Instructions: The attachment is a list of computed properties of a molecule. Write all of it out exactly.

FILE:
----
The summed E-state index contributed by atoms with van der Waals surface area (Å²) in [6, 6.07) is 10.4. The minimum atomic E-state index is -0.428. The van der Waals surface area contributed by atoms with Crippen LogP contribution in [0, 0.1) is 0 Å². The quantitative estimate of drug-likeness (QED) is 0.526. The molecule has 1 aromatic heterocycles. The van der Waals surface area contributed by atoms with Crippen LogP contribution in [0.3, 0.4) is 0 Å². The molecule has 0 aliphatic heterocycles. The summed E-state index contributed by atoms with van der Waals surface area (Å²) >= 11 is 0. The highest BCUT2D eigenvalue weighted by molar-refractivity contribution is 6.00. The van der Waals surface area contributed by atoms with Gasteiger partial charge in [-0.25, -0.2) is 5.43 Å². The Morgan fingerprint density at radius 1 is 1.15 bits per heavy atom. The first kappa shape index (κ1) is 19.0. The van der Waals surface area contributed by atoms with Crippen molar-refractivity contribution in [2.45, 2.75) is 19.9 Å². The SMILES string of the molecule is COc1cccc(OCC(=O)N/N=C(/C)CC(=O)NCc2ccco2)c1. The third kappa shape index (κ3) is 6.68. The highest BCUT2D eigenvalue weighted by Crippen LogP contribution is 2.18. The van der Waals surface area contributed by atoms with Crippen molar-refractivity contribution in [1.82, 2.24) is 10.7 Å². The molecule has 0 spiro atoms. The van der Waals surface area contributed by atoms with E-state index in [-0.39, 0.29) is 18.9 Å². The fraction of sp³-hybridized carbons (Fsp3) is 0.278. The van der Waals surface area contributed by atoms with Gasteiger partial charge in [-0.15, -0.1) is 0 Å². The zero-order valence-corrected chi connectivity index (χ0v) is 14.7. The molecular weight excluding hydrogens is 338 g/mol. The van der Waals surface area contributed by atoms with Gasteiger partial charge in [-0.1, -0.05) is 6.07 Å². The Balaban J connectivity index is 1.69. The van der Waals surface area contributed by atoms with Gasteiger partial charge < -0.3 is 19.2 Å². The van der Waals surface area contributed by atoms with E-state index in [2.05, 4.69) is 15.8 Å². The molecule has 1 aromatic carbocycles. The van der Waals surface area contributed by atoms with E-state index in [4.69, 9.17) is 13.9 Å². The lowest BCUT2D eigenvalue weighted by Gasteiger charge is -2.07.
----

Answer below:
The summed E-state index contributed by atoms with van der Waals surface area (Å²) in [6, 6.07) is 10.4. The minimum atomic E-state index is -0.428. The van der Waals surface area contributed by atoms with Crippen LogP contribution in [0, 0.1) is 0 Å². The quantitative estimate of drug-likeness (QED) is 0.526. The molecule has 1 aromatic heterocycles. The van der Waals surface area contributed by atoms with Crippen LogP contribution in [0.3, 0.4) is 0 Å². The molecule has 0 aliphatic heterocycles. The summed E-state index contributed by atoms with van der Waals surface area (Å²) >= 11 is 0. The highest BCUT2D eigenvalue weighted by molar-refractivity contribution is 6.00. The van der Waals surface area contributed by atoms with Gasteiger partial charge in [-0.25, -0.2) is 5.43 Å². The Morgan fingerprint density at radius 1 is 1.15 bits per heavy atom. The first kappa shape index (κ1) is 19.0. The van der Waals surface area contributed by atoms with Crippen molar-refractivity contribution in [2.45, 2.75) is 19.9 Å². The SMILES string of the molecule is COc1cccc(OCC(=O)N/N=C(/C)CC(=O)NCc2ccco2)c1. The third kappa shape index (κ3) is 6.68. The highest BCUT2D eigenvalue weighted by Crippen LogP contribution is 2.18. The van der Waals surface area contributed by atoms with Crippen molar-refractivity contribution in [1.82, 2.24) is 10.7 Å². The molecule has 0 spiro atoms. The van der Waals surface area contributed by atoms with E-state index in [-0.39, 0.29) is 18.9 Å². The fraction of sp³-hybridized carbons (Fsp3) is 0.278. The van der Waals surface area contributed by atoms with Gasteiger partial charge in [-0.15, -0.1) is 0 Å². The zero-order valence-corrected chi connectivity index (χ0v) is 14.7. The molecular weight excluding hydrogens is 338 g/mol. The van der Waals surface area contributed by atoms with Gasteiger partial charge in [-0.1, -0.05) is 6.07 Å². The Balaban J connectivity index is 1.69. The van der Waals surface area contributed by atoms with Gasteiger partial charge < -0.3 is 19.2 Å². The van der Waals surface area contributed by atoms with E-state index in [2.05, 4.69) is 15.8 Å². The molecule has 1 aromatic carbocycles. The van der Waals surface area contributed by atoms with E-state index in [4.69, 9.17) is 13.9 Å². The lowest BCUT2D eigenvalue weighted by Gasteiger charge is -2.07.